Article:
An evaluation of a 12-month pilot service involving referral of patients to specialist mental health pharmacist independent prescribers has recently been completed in Scotland. 75 patients from 2 rural and remote general practices were included in the study, which assessed the effectiveness of the service from the perspectives of the patient and care team. Outcomes were measured at baseline and follow-up using Patient Health Questionnaire (PHQ-9) and/or Generalised Anxiety Disorder (GAD-7) scores, patient surveys and care team interviews. A mixed diagnosis of depression and anxiety was reported in 62.7% of patients, with the total number of consultations being 324 (median 3, IQR 2-5, range 1-14) with 181 prescribing actions. The study found that the PHQ-9 and/or GAD-7 scores were decreased by 50% in 45.3% of patients, with patient questionnaires and staff interviews producing positive responses at the conclusion of the pilot. It was demonstrated that patients presenting with depression and anxiety received quality care from specialist mental health pharmacist independent prescribers and that the pilot results could potentially be used as a basis to integrate the model into general practice protocols to enhance patient care. The original research, recently published in the International Journal of Clinical Pharmacy, can be viewed here.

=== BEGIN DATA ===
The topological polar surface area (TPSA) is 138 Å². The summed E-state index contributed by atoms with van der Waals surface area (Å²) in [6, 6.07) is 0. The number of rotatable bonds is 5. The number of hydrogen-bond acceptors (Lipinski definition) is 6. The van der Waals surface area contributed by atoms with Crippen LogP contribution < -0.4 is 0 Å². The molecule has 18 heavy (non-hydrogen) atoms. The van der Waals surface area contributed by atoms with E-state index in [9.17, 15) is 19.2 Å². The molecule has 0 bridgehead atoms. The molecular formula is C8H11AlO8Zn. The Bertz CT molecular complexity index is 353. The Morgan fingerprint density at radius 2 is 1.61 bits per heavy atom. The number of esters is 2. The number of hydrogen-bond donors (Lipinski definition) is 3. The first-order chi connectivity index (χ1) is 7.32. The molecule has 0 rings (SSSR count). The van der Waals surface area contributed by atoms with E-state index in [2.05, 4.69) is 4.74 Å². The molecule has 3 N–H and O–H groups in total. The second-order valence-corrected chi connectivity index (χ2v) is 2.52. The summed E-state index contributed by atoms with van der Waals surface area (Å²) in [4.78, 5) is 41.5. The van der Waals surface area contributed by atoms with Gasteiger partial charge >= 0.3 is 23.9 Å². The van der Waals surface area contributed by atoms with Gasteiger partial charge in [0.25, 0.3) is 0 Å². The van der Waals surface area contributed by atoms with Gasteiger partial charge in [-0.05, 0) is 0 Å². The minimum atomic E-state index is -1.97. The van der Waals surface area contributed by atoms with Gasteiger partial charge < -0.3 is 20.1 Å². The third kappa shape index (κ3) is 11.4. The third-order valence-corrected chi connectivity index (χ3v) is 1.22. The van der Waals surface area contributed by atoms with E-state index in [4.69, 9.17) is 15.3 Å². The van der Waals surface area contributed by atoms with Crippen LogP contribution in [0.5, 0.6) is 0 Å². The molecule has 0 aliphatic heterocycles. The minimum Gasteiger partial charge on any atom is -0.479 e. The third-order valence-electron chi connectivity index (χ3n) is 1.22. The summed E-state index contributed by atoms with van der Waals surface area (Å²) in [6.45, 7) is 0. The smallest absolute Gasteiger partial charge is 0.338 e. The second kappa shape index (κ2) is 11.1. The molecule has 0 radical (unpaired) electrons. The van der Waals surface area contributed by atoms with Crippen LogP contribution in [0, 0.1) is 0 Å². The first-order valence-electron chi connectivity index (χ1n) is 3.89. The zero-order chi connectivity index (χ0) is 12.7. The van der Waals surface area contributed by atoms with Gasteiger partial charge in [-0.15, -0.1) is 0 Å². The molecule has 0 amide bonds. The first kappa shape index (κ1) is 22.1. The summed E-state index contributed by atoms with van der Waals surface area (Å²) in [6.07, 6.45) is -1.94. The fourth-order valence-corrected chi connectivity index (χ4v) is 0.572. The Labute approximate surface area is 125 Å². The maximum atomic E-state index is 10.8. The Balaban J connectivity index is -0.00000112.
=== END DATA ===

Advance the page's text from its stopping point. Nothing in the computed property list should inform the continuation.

Contributed by Australian Medication Safety Services Associate – Isabella Singh